The IP address 127.0.0.1 is a special-purpose IPv4 address and is called the localhost or loopback address. All computers use this address as their own, but it doesn't let computers communicate with other devices as a real IP address does.
Your computer might have the 192.168.1.115 private IP address assigned to it so that it can communicate with a router and other networked devices. However, it still attaches the special 127.0.0.1 address as something like an alias to mean, in networking terms, this computer.
The loopback address is only used by the computer you're on, and only for special circumstances—unlike a regular IP address that transfers files to and from other networked devices. For example, a web server running on a computer can point to 127.0.0.1 so that the pages run locally and test before it's deployed.
How 127.0.0.1 Works
All messages generated by TCP/IP application software contain IP addresses for their intended recipients. TCP/IP recognizes 127.0.0.1 as a special IP address. The protocol checks each message before sending it to the physical network. Then, it automatically re-routes any messages with a destination of 127.0.0.1 back to the receiving end of the TCP/IP stack.
To improve network security, TCP/IP also checks incoming messages arriving on routers or other network gateways and discards any that contain loopback IP addresses. This doublecheck prevents a network attacker from disguising their traffic as coming from a loopback address.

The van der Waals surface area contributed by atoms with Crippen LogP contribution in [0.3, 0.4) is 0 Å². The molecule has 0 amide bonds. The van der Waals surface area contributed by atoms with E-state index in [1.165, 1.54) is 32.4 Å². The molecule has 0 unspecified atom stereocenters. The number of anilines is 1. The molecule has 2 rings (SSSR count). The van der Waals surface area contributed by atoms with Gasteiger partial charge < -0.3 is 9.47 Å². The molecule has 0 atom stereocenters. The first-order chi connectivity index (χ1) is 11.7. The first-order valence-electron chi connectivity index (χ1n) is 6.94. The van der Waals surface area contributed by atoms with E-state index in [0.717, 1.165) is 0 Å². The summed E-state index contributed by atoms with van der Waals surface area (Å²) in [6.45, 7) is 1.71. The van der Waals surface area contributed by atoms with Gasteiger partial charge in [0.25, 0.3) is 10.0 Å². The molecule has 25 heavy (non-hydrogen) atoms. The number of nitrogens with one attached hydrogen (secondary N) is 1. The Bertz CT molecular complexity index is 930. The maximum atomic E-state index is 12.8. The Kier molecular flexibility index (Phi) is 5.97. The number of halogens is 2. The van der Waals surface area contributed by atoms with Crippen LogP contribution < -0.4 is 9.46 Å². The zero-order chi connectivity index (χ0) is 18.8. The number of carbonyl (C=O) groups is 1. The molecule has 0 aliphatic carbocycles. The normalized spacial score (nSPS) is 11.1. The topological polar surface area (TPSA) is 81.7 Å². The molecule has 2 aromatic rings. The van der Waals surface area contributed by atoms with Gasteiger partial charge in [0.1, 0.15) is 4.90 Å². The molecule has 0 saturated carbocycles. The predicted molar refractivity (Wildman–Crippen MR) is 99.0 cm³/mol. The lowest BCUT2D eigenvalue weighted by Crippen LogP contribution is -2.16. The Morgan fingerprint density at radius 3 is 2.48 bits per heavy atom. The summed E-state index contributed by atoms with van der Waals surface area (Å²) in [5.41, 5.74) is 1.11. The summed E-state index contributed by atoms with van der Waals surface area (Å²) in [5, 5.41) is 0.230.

Application software typically uses this loopback feature for local testing purposes. Messages sent to loopback IP addresses like 127.0.0.1 do not reach outside to the local area network. Instead, messages are delivered directly to the TCP/IP and receive queues as if they had arrived from an outside source.
Loopback messages contain a destination port number in addition to the address. Applications can use these port numbers to subdivide test messages into multiple categories.
Localhost and IPv6 Loopback Addresses
The name localhost also carries a special meaning in computer networking used in conjunction with 127.0.0.1. Computer operating systems maintain an entry in their host's files associating a name with the loopback address. This practice helps applications create loopback messages using a name rather than a hard-coded number.
Internet Protocol v6 implements the same concept of a loopback address as IPv4. Instead of 127.0.0.01, IPv6 represents its loopback address as ::1 (0000:0000:0000:0000:0000:0000:0000:0001) and, unlike IPv4, it does not allocate a range of addresses for this purpose.
127.0.0.1 vs. Other Special IP Addresses
IPv4 reserves all addresses in the range 127.0.0.0 up to 127.255.255.255 for use in loopback testing, although 127.0.0.1 is (by convention) the loopback address used in almost all cases.
Check out our summary of IP Classes, Broadcast, and Multicast for more information about special IPv4 address ranges.
127.0.0.1 and other 127.0.0.0 network addresses do not belong to any of the private IP address ranges defined in IPv4. Individual addresses in those private ranges can be dedicated to local network devices and used for inter-device communication, whereas 127.0.0.1 cannot.
People studying computer networking sometimes confuse 127.0.0.1 with the address 0.0.0.0. While both have special meanings in IPv4, 0.0.0.0 does not provide any loopback functionality.